In a series of guest blog posts by Harry Leitch, Integrated Care Systems will be explained, and key concerns highlighted. The question will then be asked, what do these changes mean for communities?
"Although seen by the media as suggesting the role of the private sector will be reduced, the proposed legislation, if passed, will enact the current government’s wish to further fragment, destabilise and privatise our NHS." - Keep Our NHS Public
During a pandemic that has revealed the necessity of universal, comprehensive and equitable healthcare, a top-down reorganisation of the NHS is underway. In accordance with proposals from the 2019 Long Term Plan, NHS England (NHSE) is transforming the NHS into Integrated Care Systems (ICS).
For Keep Our NHS Public (KONP) and other campaign groups, these moves represent a severe threat to the NHS and a failure to achieve the increased and sustained funding required. Key concerns include use of a population health perspective, lack of regulation and increase presence of private companies within the NHS.
Your clearest explanation of the New Economy yet - plus how it connects to wellbeing and Extinction Rebellion
Confused about what exactly Community Wealth Building is? Like the sound of the latest Green New Deal but unsure what it means? Let Miles Thompson be your guide as he reflects on a rousing first Stir to Action festival
In July, I rather surprised my tent which had only just been taken down from Glastonbury, by putting it up again just outside of Frome. The occasion was the inaugural Stir to Action festival. Its title: “Playground for the New Economy”.
Stir to Action, founded by Jonny Gordon-Farleigh, produces both STIR, a quarterly magazine, and a nationwide series of workshops informing the public about aspects of the “New Economy”. But what is the New Economy? Hopefully this blog, summarising some of the content presented at the festival, will give you an overview if the term is new to you. It is also hoped the blog will map out a terrain where we can build more links between those interested in New Economies and those interested in Psychologists for Social Change (PSC). Both seem passionate about reforming the structures that create and maintain inequality, advancing alternatives to austerity and tackling the social determinants of distress.
A behaviour change programme minus the behaviour change: What happens when health services are run as businesses?
In austere times, outsourcing health services to private providers is becoming more common. To ensure service-users aren’t short changed and public spending isn’t wasted, commissioners need to take a much more hands-on approach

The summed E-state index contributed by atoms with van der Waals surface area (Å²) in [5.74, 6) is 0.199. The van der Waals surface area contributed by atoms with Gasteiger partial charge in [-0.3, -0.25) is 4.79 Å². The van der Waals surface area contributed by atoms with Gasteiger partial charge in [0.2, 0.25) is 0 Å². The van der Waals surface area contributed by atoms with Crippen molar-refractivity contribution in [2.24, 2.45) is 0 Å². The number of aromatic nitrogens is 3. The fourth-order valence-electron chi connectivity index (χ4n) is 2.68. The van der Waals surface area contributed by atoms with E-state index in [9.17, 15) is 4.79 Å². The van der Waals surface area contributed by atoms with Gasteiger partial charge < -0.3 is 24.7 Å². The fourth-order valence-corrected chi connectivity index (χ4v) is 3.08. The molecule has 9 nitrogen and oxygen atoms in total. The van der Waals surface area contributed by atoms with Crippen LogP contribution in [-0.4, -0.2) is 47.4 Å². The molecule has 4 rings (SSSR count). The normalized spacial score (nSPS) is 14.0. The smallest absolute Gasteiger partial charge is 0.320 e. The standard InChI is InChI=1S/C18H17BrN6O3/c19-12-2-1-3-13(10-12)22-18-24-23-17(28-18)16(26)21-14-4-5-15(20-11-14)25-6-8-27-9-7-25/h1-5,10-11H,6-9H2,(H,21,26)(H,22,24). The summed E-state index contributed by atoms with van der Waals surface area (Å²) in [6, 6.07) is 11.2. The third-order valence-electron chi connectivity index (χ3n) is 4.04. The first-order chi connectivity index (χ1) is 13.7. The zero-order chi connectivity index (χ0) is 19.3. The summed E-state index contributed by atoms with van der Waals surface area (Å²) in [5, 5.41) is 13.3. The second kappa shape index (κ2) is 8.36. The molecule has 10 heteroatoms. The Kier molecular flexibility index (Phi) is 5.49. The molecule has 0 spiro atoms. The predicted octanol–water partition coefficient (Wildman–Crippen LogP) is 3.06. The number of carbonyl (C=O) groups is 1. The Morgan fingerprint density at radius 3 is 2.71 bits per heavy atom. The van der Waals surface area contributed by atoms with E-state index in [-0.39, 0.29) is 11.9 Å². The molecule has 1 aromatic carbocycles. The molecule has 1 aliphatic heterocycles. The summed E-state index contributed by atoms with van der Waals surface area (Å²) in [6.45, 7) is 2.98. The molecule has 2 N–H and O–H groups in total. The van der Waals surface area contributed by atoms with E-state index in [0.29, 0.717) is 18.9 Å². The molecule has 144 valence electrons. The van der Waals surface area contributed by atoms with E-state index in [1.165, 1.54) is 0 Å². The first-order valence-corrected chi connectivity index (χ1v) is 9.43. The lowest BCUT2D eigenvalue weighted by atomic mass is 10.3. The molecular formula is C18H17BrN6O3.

Changing eating habits is often an element of a behaviour change programme
Recently, I spent a period working as a clinical psychologist in a health and well-being service, commissioned by a local authority in response to the UK’s obesity rate. The service is run by a small private organisation and was set up to promote healthy lifestyle behaviours. One of its aims is to support people to achieve a healthy weight to reduce the risk of preventable weight-related diseases and the human and economic costs associated with these. It does this with programmes designed to change people’s behaviours around food and eating and increase their physical activity.
Aspects of the service were very encouraging. The team deployed creative ways of engaging local communities, statutory services and charities, ensuring a steady stream of suitable people referred to the service. It had established a strong presence in the community by taking part in health and wellbeing campaigns. The programmes were delivered by an enthusiastic though overstretched team that strongly abided by the “code” of the healthy lifestyle behaviours they promoted. A particularly exciting aspect of the service was that commissioners had recognised the role psychological and psychosocial factors play in the development and maintenance of obesity and behaviour change – hence the opening for a psychologist. I was excited to get stuck into my role, supporting this already vibrant service by integrating psychological theory and practice into the service delivery.
Alas, my enthusiasm was short-lived. As I gained insights into how the service functioned, a nagging sense of unease took hold. A feeling, I now think, that stemmed from a tension created by the outsourcing of public services to private providers. It is hard to believe that the consequences of this tension are limited to this particular service - after all, in current economic times, this model of service procurement is becoming the norm. In fact, while writing this article, I had numerous conversations with colleagues working within the public and education sectors who found my experiences resonated with their own. This further convinced me to share my experiences as I hope they will stir up a further discussion.
PSC is a network of people interested in applying psychology to generate social and political action. You don't have to be a member of PSC to contribute to the blog